The foundational story upon which all Western culture is based is the myth of redemptive violence. So says Walter Wink, an American twentieth century theologian and sociologist, and I find myself becoming more and more inclined to agree with him.
The myth of redemptive violence is the belief that evil can only be defeated, or at least contained, through the use of violence. Someone has transgressed, evil has occurred, and the only way to return things back to how they should be is through the use of violence against that person, usually through them being killed.
Think of any superhero film, or James Bond film, or crime thriller, and this is the rough outline of the plot. Evil is only defeated through the death of the bad guy(s) at the end. Violence is used to achieve redemption. Even our cartoons fit this category.
Estimates vary widely, but the average child is reported to log roughly 36,000 hours of television by age eighteen, viewing some 15,000 murders. What church or synagogue can even remotely keep pace with the myth of redemptive violence in hours spent teaching children or the quality of presentation? (Think of the typical “children’s sermon” – how bland by comparison!)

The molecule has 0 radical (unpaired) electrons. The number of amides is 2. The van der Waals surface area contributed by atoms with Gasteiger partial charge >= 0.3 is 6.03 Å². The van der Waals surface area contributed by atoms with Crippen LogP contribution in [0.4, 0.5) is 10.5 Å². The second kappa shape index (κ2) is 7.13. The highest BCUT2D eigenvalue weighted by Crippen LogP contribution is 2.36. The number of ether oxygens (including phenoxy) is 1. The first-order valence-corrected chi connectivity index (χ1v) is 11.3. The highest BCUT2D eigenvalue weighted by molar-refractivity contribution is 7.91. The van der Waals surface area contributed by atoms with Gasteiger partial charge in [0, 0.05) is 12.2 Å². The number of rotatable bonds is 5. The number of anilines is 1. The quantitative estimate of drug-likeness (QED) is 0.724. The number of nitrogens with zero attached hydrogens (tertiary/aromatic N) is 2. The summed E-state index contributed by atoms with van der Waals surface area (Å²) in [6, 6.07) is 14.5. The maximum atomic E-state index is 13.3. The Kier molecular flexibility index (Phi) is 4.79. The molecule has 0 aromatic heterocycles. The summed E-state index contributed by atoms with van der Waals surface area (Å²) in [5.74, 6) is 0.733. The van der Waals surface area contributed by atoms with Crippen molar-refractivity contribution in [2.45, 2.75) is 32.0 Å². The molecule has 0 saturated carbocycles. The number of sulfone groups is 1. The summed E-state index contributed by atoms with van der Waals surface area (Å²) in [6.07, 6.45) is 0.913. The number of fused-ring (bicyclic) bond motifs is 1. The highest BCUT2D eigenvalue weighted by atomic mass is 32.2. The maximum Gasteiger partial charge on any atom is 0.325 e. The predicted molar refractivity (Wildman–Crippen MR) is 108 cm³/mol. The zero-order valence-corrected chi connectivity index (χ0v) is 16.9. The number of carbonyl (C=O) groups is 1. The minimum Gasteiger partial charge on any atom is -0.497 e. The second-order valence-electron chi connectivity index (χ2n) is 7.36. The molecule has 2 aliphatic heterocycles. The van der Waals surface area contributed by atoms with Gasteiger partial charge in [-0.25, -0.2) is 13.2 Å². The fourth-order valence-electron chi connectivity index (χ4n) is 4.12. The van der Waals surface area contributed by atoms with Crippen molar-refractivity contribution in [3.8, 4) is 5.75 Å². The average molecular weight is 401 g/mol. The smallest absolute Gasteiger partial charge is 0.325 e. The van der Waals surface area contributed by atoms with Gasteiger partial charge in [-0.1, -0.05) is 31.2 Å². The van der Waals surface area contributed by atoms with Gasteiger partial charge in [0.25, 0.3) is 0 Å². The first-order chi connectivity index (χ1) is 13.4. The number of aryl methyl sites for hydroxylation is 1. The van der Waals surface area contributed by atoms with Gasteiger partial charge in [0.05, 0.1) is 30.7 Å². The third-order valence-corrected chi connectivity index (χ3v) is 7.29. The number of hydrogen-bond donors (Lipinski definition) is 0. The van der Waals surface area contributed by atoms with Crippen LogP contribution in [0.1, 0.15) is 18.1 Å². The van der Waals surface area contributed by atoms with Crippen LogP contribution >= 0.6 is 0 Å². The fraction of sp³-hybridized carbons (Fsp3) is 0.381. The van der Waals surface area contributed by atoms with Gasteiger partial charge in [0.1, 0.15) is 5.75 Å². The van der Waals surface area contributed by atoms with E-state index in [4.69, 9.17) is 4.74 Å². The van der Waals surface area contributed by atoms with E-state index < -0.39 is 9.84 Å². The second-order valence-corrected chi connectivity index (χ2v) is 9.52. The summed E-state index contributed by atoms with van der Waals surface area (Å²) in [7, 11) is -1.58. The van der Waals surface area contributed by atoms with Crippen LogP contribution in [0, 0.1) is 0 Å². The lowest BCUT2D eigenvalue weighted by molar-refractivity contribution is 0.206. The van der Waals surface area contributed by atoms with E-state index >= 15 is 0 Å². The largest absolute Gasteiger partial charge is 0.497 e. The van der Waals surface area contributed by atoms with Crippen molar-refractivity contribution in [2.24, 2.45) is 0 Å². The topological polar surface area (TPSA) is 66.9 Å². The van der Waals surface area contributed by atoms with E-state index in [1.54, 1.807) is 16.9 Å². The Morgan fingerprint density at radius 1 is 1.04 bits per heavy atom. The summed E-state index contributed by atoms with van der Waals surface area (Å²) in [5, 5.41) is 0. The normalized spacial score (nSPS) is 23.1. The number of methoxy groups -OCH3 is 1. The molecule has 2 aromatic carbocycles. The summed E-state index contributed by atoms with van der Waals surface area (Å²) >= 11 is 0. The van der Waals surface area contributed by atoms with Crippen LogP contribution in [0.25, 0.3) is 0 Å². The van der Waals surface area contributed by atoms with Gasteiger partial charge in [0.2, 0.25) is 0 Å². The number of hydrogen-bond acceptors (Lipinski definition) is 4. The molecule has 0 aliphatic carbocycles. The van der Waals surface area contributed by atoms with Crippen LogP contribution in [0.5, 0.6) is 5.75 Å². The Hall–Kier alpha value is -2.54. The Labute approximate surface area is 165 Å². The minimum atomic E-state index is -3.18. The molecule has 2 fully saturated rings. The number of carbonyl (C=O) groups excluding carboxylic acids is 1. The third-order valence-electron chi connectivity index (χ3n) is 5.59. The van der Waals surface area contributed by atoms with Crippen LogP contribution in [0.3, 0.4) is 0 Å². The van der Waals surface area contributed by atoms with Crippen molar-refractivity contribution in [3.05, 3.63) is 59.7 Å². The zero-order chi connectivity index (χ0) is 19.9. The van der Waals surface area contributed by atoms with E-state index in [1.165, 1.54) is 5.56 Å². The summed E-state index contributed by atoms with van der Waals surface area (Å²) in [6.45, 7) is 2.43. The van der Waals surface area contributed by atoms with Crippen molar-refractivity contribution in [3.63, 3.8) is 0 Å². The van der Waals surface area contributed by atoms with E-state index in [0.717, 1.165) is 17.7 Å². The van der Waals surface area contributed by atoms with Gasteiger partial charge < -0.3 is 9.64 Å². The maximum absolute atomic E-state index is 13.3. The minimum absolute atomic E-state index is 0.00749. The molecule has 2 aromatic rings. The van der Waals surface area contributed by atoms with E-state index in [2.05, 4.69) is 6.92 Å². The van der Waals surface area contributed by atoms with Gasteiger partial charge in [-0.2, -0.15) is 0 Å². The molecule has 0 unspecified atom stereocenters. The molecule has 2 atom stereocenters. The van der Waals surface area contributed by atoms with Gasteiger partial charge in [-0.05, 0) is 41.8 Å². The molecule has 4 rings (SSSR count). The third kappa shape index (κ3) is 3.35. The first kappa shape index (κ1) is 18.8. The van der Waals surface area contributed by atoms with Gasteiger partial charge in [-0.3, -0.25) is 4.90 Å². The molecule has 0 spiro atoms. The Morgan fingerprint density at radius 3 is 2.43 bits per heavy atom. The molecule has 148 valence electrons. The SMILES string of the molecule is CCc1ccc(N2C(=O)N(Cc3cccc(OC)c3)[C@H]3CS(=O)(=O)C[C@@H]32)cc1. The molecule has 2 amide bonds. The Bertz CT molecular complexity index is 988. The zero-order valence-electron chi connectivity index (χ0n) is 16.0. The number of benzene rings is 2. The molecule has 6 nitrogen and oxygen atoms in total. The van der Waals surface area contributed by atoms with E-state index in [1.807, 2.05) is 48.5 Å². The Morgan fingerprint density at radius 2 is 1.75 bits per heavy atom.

No other religious system has ever remotely rivalled the myth of redemptive violence in its ability to teach its young so totally. From the earliest age, children are awash in depictions of violence as the ultimate solution to human conflicts.
Walter Wink, The Powers That Be
This sequence is as old as western civilization. One of the oldest dramas we have from ancient Greek theatre is the Oresteia trilogy by Aesychlus. It features a returning army general who comes home, only to be murdered by his wife and her lover. As revenge, his son murders his mother and the lover. And for this, the Greek gods then pursue the son and demand his life. The cycle of violence cannot be escaped by violence, not unless or until everyone ends up dead.